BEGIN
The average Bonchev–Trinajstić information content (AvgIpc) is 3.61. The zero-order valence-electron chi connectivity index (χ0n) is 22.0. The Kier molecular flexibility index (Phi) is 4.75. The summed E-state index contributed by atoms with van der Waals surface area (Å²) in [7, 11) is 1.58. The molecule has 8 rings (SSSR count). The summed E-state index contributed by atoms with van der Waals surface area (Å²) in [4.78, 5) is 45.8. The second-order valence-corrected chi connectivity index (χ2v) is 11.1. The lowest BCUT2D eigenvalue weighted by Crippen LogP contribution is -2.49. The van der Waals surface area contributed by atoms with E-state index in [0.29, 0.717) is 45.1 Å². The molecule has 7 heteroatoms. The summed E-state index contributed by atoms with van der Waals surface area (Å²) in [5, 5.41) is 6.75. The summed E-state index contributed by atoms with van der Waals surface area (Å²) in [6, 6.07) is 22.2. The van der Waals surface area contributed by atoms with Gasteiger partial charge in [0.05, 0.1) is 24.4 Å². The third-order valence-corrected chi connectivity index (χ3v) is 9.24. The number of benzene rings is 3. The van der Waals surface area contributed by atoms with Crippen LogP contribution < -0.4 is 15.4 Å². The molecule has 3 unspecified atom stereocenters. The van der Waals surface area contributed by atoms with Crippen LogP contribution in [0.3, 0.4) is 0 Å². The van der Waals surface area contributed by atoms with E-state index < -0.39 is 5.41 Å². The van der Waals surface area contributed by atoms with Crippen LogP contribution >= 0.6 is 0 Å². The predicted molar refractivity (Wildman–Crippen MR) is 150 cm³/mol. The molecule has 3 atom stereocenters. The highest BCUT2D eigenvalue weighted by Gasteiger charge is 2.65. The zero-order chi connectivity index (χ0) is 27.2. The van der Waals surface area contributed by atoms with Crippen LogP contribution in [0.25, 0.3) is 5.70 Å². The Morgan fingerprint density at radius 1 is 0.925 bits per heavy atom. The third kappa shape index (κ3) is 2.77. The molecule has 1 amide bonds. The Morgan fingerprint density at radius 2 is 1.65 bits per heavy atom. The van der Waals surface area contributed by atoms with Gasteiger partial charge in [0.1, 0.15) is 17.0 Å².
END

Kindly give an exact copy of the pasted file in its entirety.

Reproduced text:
The average Bonchev–Trinajstić information content (AvgIpc) is 3.61. The zero-order valence-electron chi connectivity index (χ0n) is 22.0. The Kier molecular flexibility index (Phi) is 4.75. The summed E-state index contributed by atoms with van der Waals surface area (Å²) in [7, 11) is 1.58. The molecule has 8 rings (SSSR count). The summed E-state index contributed by atoms with van der Waals surface area (Å²) in [4.78, 5) is 45.8. The second-order valence-corrected chi connectivity index (χ2v) is 11.1. The lowest BCUT2D eigenvalue weighted by Crippen LogP contribution is -2.49. The van der Waals surface area contributed by atoms with E-state index in [0.29, 0.717) is 45.1 Å². The molecule has 7 heteroatoms. The summed E-state index contributed by atoms with van der Waals surface area (Å²) in [5, 5.41) is 6.75. The summed E-state index contributed by atoms with van der Waals surface area (Å²) in [6, 6.07) is 22.2. The van der Waals surface area contributed by atoms with Gasteiger partial charge in [0.05, 0.1) is 24.4 Å². The third-order valence-corrected chi connectivity index (χ3v) is 9.24. The number of benzene rings is 3. The van der Waals surface area contributed by atoms with Crippen LogP contribution < -0.4 is 15.4 Å². The molecule has 3 unspecified atom stereocenters. The van der Waals surface area contributed by atoms with Crippen LogP contribution in [0.3, 0.4) is 0 Å². The van der Waals surface area contributed by atoms with E-state index < -0.39 is 5.41 Å². The van der Waals surface area contributed by atoms with Crippen LogP contribution >= 0.6 is 0 Å². The predicted molar refractivity (Wildman–Crippen MR) is 150 cm³/mol. The molecule has 3 atom stereocenters. The highest BCUT2D eigenvalue weighted by Gasteiger charge is 2.65. The zero-order chi connectivity index (χ0) is 27.2. The van der Waals surface area contributed by atoms with Crippen LogP contribution in [0.25, 0.3) is 5.70 Å². The Morgan fingerprint density at radius 1 is 0.925 bits per heavy atom. The third kappa shape index (κ3) is 2.77. The molecule has 1 amide bonds. The Morgan fingerprint density at radius 2 is 1.65 bits per heavy atom. The van der Waals surface area contributed by atoms with Gasteiger partial charge in [0.1, 0.15) is 17.0 Å².